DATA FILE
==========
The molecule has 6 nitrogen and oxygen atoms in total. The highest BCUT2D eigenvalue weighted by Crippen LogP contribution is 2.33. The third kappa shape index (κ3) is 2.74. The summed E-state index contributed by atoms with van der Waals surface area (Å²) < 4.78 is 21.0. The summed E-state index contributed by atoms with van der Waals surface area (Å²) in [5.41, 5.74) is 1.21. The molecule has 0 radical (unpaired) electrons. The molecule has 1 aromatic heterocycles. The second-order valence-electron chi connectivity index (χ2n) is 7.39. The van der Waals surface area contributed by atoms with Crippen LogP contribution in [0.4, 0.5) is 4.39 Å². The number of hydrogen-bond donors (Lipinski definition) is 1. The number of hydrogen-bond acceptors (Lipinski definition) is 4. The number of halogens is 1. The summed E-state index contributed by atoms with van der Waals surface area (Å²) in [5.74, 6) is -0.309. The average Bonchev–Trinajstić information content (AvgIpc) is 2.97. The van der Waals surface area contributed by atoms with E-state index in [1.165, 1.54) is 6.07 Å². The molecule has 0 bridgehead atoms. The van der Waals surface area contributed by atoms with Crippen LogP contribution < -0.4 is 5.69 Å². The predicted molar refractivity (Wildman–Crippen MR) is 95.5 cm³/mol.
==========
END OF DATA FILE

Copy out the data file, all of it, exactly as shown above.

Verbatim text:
The molecule has 6 nitrogen and oxygen atoms in total. The highest BCUT2D eigenvalue weighted by Crippen LogP contribution is 2.33. The third kappa shape index (κ3) is 2.74. The summed E-state index contributed by atoms with van der Waals surface area (Å²) < 4.78 is 21.0. The summed E-state index contributed by atoms with van der Waals surface area (Å²) in [5.41, 5.74) is 1.21. The molecule has 0 radical (unpaired) electrons. The molecule has 1 aromatic heterocycles. The second-order valence-electron chi connectivity index (χ2n) is 7.39. The van der Waals surface area contributed by atoms with Crippen LogP contribution in [0.4, 0.5) is 4.39 Å². The number of hydrogen-bond donors (Lipinski definition) is 1. The number of hydrogen-bond acceptors (Lipinski definition) is 4. The number of halogens is 1. The summed E-state index contributed by atoms with van der Waals surface area (Å²) in [5.74, 6) is -0.309. The average Bonchev–Trinajstić information content (AvgIpc) is 2.97. The van der Waals surface area contributed by atoms with E-state index in [1.165, 1.54) is 6.07 Å². The molecule has 0 bridgehead atoms. The van der Waals surface area contributed by atoms with Crippen LogP contribution < -0.4 is 5.69 Å². The predicted molar refractivity (Wildman–Crippen MR) is 95.5 cm³/mol.